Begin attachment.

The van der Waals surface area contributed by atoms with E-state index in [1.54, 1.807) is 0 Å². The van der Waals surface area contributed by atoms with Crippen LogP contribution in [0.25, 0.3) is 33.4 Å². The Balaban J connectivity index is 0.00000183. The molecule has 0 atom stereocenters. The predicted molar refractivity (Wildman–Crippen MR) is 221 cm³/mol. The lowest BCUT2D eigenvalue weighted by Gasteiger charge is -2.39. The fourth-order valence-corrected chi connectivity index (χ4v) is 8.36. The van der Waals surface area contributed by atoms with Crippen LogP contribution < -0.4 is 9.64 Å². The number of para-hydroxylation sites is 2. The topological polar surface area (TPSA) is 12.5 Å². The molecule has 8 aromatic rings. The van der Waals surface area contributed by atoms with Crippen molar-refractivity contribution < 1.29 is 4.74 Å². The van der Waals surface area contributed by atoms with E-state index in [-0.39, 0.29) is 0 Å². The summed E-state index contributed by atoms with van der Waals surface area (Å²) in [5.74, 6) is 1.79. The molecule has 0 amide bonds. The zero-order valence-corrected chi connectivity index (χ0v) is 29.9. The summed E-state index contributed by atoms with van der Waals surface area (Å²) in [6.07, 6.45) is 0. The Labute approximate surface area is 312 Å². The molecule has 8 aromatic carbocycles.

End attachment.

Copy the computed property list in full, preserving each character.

The van der Waals surface area contributed by atoms with E-state index in [1.54, 1.807) is 0 Å². The van der Waals surface area contributed by atoms with Crippen LogP contribution in [0.25, 0.3) is 33.4 Å². The Balaban J connectivity index is 0.00000183. The molecule has 0 atom stereocenters. The predicted molar refractivity (Wildman–Crippen MR) is 221 cm³/mol. The lowest BCUT2D eigenvalue weighted by Gasteiger charge is -2.39. The fourth-order valence-corrected chi connectivity index (χ4v) is 8.36. The van der Waals surface area contributed by atoms with Crippen LogP contribution < -0.4 is 9.64 Å². The number of para-hydroxylation sites is 2. The topological polar surface area (TPSA) is 12.5 Å². The molecule has 8 aromatic rings. The van der Waals surface area contributed by atoms with Crippen molar-refractivity contribution < 1.29 is 4.74 Å². The van der Waals surface area contributed by atoms with E-state index in [-0.39, 0.29) is 0 Å². The summed E-state index contributed by atoms with van der Waals surface area (Å²) in [5.74, 6) is 1.79. The molecule has 0 amide bonds. The zero-order valence-corrected chi connectivity index (χ0v) is 29.9. The summed E-state index contributed by atoms with van der Waals surface area (Å²) in [6.07, 6.45) is 0. The Labute approximate surface area is 312 Å². The molecule has 8 aromatic carbocycles.